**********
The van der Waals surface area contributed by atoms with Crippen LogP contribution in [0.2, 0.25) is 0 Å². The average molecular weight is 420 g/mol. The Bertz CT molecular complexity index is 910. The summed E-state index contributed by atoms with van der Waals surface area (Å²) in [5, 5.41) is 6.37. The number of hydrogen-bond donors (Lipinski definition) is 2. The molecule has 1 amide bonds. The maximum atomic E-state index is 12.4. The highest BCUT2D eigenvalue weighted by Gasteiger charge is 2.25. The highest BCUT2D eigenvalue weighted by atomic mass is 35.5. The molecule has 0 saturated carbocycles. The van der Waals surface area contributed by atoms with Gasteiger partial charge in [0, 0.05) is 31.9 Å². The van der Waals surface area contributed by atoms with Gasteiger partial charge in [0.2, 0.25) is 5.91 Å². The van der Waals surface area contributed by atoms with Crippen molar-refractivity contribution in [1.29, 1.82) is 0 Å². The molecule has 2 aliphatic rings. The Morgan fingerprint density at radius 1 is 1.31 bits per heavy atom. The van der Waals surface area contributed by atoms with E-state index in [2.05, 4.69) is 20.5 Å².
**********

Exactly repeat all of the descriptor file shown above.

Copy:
The van der Waals surface area contributed by atoms with Crippen LogP contribution in [0.2, 0.25) is 0 Å². The average molecular weight is 420 g/mol. The Bertz CT molecular complexity index is 910. The summed E-state index contributed by atoms with van der Waals surface area (Å²) in [5, 5.41) is 6.37. The number of hydrogen-bond donors (Lipinski definition) is 2. The molecule has 1 amide bonds. The maximum atomic E-state index is 12.4. The highest BCUT2D eigenvalue weighted by Gasteiger charge is 2.25. The highest BCUT2D eigenvalue weighted by atomic mass is 35.5. The molecule has 0 saturated carbocycles. The van der Waals surface area contributed by atoms with Gasteiger partial charge in [0, 0.05) is 31.9 Å². The van der Waals surface area contributed by atoms with Gasteiger partial charge in [0.2, 0.25) is 5.91 Å². The van der Waals surface area contributed by atoms with Crippen molar-refractivity contribution in [1.29, 1.82) is 0 Å². The molecule has 2 aliphatic rings. The Morgan fingerprint density at radius 1 is 1.31 bits per heavy atom. The van der Waals surface area contributed by atoms with E-state index in [2.05, 4.69) is 20.5 Å².